A volunteer trailbuilding crew uses their “trail eyes” to assess progress on a new section of tread. Photo by Dave Caliebe.

Had the World Trails Network (WTN) existed when Ray Zillmer traveled the state talking with farmers, politicians and the movers and shakers of the day about his vision to create a “Glacial National Park” in Wisconsin, maybe Ray would have borrowed these lines from the WTN Trail Manifesto: “trail is our story…our answers lie not at the end but on the way…every trail makes a life.”

A long-awaited section of new Ice Age Trail is ready to open in Dane County. We just need you! Join us and be part of our trail story. Continue reading

9 Boardwalks and 1.4 Miles of New Trail!

Ice Age Trail Alliance, Ice Age National Scenic Trail, Ringle Segment, Marathon County, Mobile Skills Crew event, Trailbuilding

One of the nine boardwalks constructed along the newly opened 1.4 miles of Ice Age National Scenic Trail. Photo by Gail Piotrowski.

For more than 40 years, the Ice Age National Scenic Trail passed through a parcel of private land, squeezing between a shed and a house on the Ringle Segment. Thanks to your help, the Trail is now open; wending through a more scenic setting, bypassing private property, and is permanently protected.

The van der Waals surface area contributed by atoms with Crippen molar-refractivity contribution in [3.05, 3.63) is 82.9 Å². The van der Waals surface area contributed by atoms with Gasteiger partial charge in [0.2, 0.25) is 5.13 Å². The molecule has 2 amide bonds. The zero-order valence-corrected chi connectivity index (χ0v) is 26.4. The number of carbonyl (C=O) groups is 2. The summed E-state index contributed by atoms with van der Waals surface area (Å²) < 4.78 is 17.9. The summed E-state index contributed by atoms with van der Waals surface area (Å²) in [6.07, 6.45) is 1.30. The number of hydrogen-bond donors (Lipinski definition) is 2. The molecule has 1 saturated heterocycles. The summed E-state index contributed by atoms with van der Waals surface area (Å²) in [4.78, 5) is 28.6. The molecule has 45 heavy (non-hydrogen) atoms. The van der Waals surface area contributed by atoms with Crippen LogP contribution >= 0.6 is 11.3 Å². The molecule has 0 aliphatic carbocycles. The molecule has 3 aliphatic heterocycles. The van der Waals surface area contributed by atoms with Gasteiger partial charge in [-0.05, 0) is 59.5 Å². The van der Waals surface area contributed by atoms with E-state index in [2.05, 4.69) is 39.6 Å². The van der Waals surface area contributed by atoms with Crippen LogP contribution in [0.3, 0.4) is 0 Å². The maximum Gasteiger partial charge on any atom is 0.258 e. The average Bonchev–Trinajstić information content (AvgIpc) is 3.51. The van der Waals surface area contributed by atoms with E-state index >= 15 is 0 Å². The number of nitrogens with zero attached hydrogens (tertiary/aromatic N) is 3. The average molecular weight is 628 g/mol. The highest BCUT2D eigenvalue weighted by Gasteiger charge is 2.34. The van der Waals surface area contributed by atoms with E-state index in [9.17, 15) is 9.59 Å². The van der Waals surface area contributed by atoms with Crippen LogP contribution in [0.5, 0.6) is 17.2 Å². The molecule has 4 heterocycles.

Thanks to the 172 volunteers who contributed 3,124 hours helping to open 1.4 miles of new Trail that includes 9 new boardwalks totaling 514 feet, dozens of painted blazes, well-crafted tread, and durable stonework tossed in for good measure.

Download a Project Outcomes map to get a better sense of where the progress is being made for this multi-year project.

Continue reading

10 Hikes Celebrate National Trails Day!

Ice Age Trail Alliance, Ice Age National Scenic Trail, Monches Segment, National Trails Day

Two friends smile in delight after spending the day together hiking the Monches Segment of the Ice Age National Scenic Trail. Photo by Brad Dagen.

National Trails Day is Saturday, June 1st, 2019 and there’s plenty to celebrate along the Ice Age National Scenic Trail.

Hikes That Go the Distance:

Explore new territory.

1. Chippewa County, Chippewa Moraine Segment: National Trails Day Hike

Celebrate National Trails Day in Chippewa County. Appreciate the beauty of the North woods as trees and flowers unfurl in late-spring. This hike, led by members of the Chippewa Moraine County Chapter, starts at 9:00 a.m. and is about 4-miles in length. Plan to meet new friends, bring your own water, insect repellent, and to complete the hike by noon.  (Chippewa Moraine County Chapter) Continue reading

Help Protect More Ice Age Trail

Do you enjoy your hikes along the Ice Age National Scenic Trail as it ambles through woods and prairies?

Do you wish for more contiguous Ice Age Trail and fewer road walks?

Then ask your State legislators to support the Knowles-Nelson Stewardship Program.

  • If you have a favorite segment along the Trail, there’s a good chance Knowles-Nelson Stewardship funding played a crucial role in its existence.